Engineered cystine knot peptides that bind αvβ3, αvβ5, and α5β1 integrins with low-nanomolar affinity

Authors

  • Richard H. Kimura,

    1. Department of Bioengineering, Cancer Center, Bio-X Program, Stanford University, Stanford, California 94305
    2. Department of Radiology and Molecular Imaging Program, Stanford University, Stanford, California 94305
    Search for more papers by this author
    • Richard H. Kimura and Aron M. Levin contributed equally to this work

  • Aron M. Levin,

    1. Department of Bioengineering, Cancer Center, Bio-X Program, Stanford University, Stanford, California 94305
    Search for more papers by this author
    • Richard H. Kimura and Aron M. Levin contributed equally to this work

  • Frank V. Cochran,

    1. Department of Bioengineering, Cancer Center, Bio-X Program, Stanford University, Stanford, California 94305
    Search for more papers by this author
  • Jennifer R. Cochran

    Corresponding author
    1. Department of Bioengineering, Cancer Center, Bio-X Program, Stanford University, Stanford, California 94305
    • Department of Bioengineering, Cancer Center, Bio-X Program, 318 Campus Dr. West, MC5439, The James H. Clark Center W250, Stanford, CA 94305-5439
    Search for more papers by this author

Abstract

There is a critical need for compounds that target cell surface integrin receptors for applications in cancer therapy and diagnosis. We used directed evolution to engineer the Ecballium elaterium trypsin inhibitor (EETI-II), a knottin peptide from the squash family of protease inhibitors, as a new class of integrin-binding agents. We generated yeast-displayed libraries of EETI-II by substituting its 6-amino acid trypsin binding loop with 11-amino acid loops containing the Arg-Gly-Asp integrin binding motif and randomized flanking residues. These libraries were screened in a high-throughput manner by fluorescence-activated cell sorting to identify mutants that bound to αvβ3 integrin. Select peptides were synthesized and were shown to compete for natural ligand binding to integrin receptors expressed on the surface of U87MG glioblastoma cells with half-maximal inhibitory concentration values of 10–30 nM. Receptor specificity assays demonstrated that engineered knottin peptides bind to both αvβ3 and αvβ5 integrins with high affinity. Interestingly, we also discovered a peptide that binds with high affinity to αvβ3, αvβ5, and α5β1 integrins. This finding has important clinical implications because all three of these receptors can be coexpressed on tumors. In addition, we showed that engineered knottin peptides inhibit tumor cell adhesion to the extracellular matrix protein vitronectin, and in some cases fibronectin, depending on their integrin binding specificity. Collectively, these data validate EETI-II as a scaffold for protein engineering, and highlight the development of unique integrin-binding peptides with potential for translational applications in cancer. Proteins 2009. © 2009 Wiley-Liss, Inc.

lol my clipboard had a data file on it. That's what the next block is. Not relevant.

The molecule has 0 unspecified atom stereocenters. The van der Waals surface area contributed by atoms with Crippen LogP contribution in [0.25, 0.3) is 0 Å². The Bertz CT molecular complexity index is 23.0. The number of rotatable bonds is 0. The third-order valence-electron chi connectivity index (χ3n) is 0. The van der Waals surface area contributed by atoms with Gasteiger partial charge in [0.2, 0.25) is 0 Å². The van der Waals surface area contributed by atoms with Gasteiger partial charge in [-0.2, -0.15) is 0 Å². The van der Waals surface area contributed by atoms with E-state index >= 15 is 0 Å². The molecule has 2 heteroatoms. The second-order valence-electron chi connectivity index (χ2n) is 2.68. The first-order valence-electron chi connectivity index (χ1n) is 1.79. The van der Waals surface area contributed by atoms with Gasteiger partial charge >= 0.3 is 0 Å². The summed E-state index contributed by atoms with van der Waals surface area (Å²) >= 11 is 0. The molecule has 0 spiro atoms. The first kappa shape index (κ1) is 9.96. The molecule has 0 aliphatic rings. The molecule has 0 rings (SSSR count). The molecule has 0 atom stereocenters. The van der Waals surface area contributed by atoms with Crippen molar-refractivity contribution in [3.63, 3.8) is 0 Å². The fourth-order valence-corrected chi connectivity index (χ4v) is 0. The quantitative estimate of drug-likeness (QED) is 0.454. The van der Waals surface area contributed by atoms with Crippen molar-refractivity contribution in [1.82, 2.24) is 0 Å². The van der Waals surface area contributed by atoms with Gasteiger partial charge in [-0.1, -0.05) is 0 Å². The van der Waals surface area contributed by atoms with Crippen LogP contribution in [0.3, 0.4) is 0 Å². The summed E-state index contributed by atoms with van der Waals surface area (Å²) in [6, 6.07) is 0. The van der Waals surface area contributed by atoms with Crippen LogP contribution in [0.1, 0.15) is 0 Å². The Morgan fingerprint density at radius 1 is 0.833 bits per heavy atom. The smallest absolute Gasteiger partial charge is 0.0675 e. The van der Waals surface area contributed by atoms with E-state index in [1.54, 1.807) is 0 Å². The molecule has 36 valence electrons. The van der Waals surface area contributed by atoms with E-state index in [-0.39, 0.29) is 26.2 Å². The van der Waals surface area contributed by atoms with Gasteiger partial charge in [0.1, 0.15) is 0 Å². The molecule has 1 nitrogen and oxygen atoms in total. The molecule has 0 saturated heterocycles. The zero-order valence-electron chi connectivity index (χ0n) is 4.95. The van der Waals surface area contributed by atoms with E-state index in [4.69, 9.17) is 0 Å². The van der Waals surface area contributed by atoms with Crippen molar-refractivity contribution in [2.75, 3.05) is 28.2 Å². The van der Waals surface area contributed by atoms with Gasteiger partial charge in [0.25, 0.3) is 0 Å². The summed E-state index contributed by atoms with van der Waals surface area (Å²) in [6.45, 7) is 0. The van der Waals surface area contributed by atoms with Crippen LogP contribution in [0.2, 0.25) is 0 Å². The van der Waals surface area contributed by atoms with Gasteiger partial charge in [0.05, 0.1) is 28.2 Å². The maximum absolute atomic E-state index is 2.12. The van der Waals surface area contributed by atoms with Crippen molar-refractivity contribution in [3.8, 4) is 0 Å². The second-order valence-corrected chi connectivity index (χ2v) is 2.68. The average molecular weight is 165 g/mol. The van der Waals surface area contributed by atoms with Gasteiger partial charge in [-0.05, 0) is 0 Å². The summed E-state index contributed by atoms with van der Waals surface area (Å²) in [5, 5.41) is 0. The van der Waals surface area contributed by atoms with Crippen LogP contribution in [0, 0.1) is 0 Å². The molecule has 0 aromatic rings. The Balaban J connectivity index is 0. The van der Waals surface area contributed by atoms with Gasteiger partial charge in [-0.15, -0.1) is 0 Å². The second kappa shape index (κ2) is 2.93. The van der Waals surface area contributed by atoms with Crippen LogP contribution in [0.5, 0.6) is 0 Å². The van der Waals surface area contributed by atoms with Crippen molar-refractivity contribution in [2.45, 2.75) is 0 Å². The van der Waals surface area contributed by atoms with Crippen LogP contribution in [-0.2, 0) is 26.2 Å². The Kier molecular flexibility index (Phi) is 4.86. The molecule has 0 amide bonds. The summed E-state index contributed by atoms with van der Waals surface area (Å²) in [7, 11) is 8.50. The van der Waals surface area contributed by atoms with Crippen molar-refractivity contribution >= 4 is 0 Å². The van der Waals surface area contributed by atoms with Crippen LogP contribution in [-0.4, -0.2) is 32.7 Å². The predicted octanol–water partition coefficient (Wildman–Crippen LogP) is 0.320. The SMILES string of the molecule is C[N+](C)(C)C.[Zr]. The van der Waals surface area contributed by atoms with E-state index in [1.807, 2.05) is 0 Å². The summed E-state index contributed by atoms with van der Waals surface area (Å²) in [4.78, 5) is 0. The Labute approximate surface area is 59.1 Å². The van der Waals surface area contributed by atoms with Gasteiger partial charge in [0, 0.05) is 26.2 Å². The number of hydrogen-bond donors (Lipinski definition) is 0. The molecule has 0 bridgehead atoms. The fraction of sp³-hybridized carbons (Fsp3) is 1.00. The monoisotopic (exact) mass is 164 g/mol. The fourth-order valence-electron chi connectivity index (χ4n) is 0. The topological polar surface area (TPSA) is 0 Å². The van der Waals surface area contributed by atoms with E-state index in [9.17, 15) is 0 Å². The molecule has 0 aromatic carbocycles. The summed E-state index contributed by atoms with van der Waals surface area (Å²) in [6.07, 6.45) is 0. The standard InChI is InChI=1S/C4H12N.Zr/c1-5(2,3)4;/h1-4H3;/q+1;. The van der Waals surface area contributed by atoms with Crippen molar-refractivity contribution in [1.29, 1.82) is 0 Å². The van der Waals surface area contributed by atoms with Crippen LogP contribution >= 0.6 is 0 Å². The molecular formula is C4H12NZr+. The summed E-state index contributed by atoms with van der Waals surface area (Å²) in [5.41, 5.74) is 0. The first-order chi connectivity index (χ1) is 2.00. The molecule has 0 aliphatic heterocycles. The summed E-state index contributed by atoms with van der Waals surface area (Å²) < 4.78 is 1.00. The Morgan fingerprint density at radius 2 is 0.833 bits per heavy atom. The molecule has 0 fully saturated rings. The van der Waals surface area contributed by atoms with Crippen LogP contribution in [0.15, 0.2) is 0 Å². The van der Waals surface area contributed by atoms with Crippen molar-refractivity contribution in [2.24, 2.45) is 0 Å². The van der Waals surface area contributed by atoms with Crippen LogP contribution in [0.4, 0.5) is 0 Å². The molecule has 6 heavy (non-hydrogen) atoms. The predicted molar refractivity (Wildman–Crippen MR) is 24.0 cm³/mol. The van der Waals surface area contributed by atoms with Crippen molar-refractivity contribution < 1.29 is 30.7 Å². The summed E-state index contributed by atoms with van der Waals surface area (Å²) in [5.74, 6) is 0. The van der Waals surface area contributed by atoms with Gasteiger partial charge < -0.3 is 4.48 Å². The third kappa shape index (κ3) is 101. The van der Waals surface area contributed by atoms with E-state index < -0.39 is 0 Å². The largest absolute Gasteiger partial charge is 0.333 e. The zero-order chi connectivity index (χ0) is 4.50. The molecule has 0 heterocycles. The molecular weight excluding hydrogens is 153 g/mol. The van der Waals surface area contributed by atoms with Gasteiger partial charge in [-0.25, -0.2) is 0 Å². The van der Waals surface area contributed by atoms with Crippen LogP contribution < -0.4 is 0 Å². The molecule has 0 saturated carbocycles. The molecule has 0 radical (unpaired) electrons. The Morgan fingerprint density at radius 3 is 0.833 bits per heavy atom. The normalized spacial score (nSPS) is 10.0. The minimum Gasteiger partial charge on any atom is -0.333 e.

Ancillary